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Today I read a portion of Aquinas’ commentary on Philippians. Below is the text (the italics is from Paul, the rest from Aquinas)
Rejoice in the Lord always; again I will say, Rejoice. Let all men know your forbearance. The Lord is at hand. 6 Have no anxiety about anything, but in everything by prayer and supplication with thanksgiving let your requests be made known to God. And the peace of God, which passes all understanding, will keep your hearts and your minds in Christ Jesus. Finally, brethren, whatever is true, whatever is honorable, whatever is just, whatever is pure, whatever is lovely, whatever is gracious, if there is any excellence, if there is anything worthy of praise, think about these things. What you have learned and received and heard and seen in me, do; and the God of peace will be with you.
Above, he proposed examples for them to follow; here in a moral exhortation he shows how they should conduct themselves: first, how they should act in the future; secondly, he commends them on the past (4:10). In regard to the first he does two things: first, he urges them to persevere in what they already have; secondly, to advance to something better (4:4). The first is divided into two parts: first, he gives them a general exhortation to persevere; secondly, he lays down special ways for definite persons (4:2). In regard to the first: first, he reminds them of his own affection; secondly, he gives the exhortation (4:lb).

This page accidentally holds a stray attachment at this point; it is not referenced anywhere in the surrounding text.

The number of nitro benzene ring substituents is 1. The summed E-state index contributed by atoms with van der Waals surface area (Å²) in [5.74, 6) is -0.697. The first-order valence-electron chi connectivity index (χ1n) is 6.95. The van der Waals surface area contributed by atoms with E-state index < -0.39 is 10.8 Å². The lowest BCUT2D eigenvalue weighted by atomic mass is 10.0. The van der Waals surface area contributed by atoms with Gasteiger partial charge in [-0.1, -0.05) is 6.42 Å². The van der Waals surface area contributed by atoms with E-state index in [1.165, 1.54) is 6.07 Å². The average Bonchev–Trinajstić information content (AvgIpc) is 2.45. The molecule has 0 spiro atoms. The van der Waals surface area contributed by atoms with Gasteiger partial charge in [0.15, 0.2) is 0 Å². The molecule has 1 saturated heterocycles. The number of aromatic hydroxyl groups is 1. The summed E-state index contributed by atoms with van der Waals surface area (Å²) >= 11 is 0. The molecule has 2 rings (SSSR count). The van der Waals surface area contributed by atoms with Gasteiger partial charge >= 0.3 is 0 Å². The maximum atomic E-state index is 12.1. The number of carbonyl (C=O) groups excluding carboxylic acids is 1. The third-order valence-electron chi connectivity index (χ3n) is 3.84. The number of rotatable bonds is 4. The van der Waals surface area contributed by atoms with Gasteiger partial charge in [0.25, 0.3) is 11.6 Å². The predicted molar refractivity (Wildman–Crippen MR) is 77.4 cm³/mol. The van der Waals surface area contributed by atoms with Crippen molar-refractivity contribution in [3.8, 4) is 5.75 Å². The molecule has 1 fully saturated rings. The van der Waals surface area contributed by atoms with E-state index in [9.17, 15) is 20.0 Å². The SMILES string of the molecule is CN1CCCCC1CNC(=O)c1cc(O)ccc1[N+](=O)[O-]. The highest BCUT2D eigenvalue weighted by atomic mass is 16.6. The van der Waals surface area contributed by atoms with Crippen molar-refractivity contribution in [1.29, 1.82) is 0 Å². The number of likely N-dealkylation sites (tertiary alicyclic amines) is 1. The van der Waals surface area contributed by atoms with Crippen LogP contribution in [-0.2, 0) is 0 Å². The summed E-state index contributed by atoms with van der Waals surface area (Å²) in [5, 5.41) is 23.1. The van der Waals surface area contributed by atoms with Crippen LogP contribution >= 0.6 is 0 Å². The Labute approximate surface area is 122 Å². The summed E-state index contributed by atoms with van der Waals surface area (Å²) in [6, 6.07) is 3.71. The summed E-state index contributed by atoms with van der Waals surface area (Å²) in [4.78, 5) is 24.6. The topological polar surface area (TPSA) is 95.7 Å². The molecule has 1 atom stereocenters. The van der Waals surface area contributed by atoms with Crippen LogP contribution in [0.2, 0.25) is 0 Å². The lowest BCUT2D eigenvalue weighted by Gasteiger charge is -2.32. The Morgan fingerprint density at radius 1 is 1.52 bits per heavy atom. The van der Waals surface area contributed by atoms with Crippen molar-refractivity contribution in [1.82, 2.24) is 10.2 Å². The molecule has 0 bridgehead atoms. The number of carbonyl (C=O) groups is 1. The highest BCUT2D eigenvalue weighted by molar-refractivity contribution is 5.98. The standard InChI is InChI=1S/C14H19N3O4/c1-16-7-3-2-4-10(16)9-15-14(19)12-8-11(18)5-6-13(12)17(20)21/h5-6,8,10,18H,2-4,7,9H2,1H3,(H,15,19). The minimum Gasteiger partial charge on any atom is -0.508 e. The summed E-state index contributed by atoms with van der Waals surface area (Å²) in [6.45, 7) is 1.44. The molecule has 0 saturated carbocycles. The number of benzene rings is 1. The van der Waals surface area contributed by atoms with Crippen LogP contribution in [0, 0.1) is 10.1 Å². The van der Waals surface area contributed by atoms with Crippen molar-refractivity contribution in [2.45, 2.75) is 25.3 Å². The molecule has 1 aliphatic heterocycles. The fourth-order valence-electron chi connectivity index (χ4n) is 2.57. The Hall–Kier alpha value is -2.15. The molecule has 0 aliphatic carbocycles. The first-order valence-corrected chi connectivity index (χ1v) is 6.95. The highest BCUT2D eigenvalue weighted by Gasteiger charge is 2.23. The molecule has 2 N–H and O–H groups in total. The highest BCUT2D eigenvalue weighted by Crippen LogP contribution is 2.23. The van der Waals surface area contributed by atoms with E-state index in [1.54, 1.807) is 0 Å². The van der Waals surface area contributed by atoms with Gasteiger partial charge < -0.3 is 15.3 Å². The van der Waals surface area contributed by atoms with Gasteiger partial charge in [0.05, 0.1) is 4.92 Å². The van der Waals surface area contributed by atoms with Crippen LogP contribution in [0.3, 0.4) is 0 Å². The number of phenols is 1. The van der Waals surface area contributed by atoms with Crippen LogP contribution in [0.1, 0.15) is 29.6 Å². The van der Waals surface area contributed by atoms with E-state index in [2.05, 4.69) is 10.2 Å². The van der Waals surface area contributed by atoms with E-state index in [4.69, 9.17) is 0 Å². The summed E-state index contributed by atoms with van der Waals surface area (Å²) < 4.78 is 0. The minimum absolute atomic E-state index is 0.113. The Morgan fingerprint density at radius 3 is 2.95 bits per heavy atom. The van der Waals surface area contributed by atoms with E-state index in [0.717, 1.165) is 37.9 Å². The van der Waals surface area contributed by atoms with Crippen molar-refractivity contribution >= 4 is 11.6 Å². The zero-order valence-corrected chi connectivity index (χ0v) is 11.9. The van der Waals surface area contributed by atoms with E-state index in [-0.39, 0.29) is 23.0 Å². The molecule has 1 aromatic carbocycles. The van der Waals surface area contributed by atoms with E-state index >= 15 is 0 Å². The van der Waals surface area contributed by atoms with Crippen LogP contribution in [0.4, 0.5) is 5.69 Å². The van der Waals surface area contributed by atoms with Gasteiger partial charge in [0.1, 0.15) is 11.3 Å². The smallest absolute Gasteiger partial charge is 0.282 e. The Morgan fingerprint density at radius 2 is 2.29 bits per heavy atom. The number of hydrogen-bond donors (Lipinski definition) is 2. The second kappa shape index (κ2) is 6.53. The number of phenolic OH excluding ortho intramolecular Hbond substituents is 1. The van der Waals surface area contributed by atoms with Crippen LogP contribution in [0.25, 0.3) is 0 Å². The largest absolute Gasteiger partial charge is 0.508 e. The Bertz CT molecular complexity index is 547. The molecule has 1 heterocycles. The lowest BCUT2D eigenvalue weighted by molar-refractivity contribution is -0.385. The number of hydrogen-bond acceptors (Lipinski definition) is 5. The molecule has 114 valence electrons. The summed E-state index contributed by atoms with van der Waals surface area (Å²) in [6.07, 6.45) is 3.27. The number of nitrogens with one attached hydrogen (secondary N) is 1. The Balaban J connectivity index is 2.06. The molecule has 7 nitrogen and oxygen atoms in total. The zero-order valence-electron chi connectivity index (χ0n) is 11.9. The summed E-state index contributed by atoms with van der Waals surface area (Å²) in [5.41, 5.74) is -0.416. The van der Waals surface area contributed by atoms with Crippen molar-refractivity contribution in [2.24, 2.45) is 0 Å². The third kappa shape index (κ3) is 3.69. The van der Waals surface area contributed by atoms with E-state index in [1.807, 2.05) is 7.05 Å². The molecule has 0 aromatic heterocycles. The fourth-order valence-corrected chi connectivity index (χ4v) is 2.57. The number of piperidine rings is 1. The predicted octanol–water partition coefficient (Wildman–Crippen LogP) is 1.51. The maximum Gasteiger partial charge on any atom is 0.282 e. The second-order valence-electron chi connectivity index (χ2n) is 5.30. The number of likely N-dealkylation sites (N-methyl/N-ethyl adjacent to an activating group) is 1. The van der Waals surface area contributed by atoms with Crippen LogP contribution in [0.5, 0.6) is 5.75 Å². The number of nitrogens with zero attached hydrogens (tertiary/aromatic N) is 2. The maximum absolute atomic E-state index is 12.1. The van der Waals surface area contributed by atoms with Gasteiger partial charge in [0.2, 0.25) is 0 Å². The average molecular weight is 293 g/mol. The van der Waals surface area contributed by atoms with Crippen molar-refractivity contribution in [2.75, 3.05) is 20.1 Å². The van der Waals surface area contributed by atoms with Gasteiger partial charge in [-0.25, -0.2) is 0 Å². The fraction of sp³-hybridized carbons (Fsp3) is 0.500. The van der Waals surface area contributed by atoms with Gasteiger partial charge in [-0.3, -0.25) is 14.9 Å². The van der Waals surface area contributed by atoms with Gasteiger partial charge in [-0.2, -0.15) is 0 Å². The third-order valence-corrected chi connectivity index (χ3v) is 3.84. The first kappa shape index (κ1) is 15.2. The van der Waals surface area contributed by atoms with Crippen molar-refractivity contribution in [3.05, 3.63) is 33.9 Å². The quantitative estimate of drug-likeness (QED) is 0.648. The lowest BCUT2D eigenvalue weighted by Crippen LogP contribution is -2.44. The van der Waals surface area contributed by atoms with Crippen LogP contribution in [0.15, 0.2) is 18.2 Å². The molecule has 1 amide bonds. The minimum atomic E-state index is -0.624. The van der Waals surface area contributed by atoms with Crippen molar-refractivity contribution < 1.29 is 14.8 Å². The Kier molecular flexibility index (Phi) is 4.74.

He certifies his affection in five ways: first, by reason of the faith, by showing that he loves them; hence he says, my brethren, i.e., through faith: “You are all brethren” (Mt. 23:8); secondly, by reason of charity; hence he says, whom I love: “My beloved” (1 Cor. 10: 14); thirdly, according to desire; hence he says, and long for: “God is my witness, how I yearn for you all” (supra 1:8). And I say long for, because I long for you or because you long for me. Fourthly, by joy; hence he says, my joy, and this because you are good: “A wise son makes a glad father” (Prov. 10:1); fifthly, by reason of future joy; hence he says, and crown; “For what is our hope or joy or crown of boasting before our Lord Jesus at his coming? Is it not you?” (1 Thess. 2:19).